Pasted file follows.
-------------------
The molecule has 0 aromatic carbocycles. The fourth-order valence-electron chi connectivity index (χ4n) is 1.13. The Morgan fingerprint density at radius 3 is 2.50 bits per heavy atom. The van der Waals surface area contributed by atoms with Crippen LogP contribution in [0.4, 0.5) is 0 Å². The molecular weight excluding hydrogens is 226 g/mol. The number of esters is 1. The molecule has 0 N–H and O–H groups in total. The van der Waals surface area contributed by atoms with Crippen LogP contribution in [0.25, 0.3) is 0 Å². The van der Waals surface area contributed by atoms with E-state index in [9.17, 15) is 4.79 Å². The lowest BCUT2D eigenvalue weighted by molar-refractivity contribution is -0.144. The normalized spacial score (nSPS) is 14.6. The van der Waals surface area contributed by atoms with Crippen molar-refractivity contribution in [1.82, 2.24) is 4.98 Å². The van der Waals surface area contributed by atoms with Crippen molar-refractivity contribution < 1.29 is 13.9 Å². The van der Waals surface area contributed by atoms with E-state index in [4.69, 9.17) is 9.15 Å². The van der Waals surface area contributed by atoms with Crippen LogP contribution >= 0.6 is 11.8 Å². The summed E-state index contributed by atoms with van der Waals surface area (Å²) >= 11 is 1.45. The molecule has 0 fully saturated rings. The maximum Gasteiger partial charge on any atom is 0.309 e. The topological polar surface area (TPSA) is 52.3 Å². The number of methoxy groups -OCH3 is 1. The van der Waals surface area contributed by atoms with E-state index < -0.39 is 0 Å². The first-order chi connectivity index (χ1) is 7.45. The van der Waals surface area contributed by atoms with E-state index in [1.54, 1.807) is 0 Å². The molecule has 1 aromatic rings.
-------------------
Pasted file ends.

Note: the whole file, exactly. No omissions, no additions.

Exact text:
The molecule has 0 aromatic carbocycles. The fourth-order valence-electron chi connectivity index (χ4n) is 1.13. The Morgan fingerprint density at radius 3 is 2.50 bits per heavy atom. The van der Waals surface area contributed by atoms with Crippen LogP contribution in [0.4, 0.5) is 0 Å². The molecular weight excluding hydrogens is 226 g/mol. The number of esters is 1. The molecule has 0 N–H and O–H groups in total. The van der Waals surface area contributed by atoms with Crippen LogP contribution in [0.25, 0.3) is 0 Å². The van der Waals surface area contributed by atoms with E-state index in [9.17, 15) is 4.79 Å². The lowest BCUT2D eigenvalue weighted by molar-refractivity contribution is -0.144. The normalized spacial score (nSPS) is 14.6. The van der Waals surface area contributed by atoms with Crippen molar-refractivity contribution in [1.82, 2.24) is 4.98 Å². The van der Waals surface area contributed by atoms with Crippen molar-refractivity contribution < 1.29 is 13.9 Å². The van der Waals surface area contributed by atoms with E-state index in [4.69, 9.17) is 9.15 Å². The van der Waals surface area contributed by atoms with Crippen LogP contribution >= 0.6 is 11.8 Å². The summed E-state index contributed by atoms with van der Waals surface area (Å²) >= 11 is 1.45. The molecule has 0 fully saturated rings. The maximum Gasteiger partial charge on any atom is 0.309 e. The topological polar surface area (TPSA) is 52.3 Å². The number of methoxy groups -OCH3 is 1. The van der Waals surface area contributed by atoms with E-state index < -0.39 is 0 Å². The first-order chi connectivity index (χ1) is 7.45. The van der Waals surface area contributed by atoms with E-state index in [1.54, 1.807) is 0 Å². The molecule has 1 aromatic rings.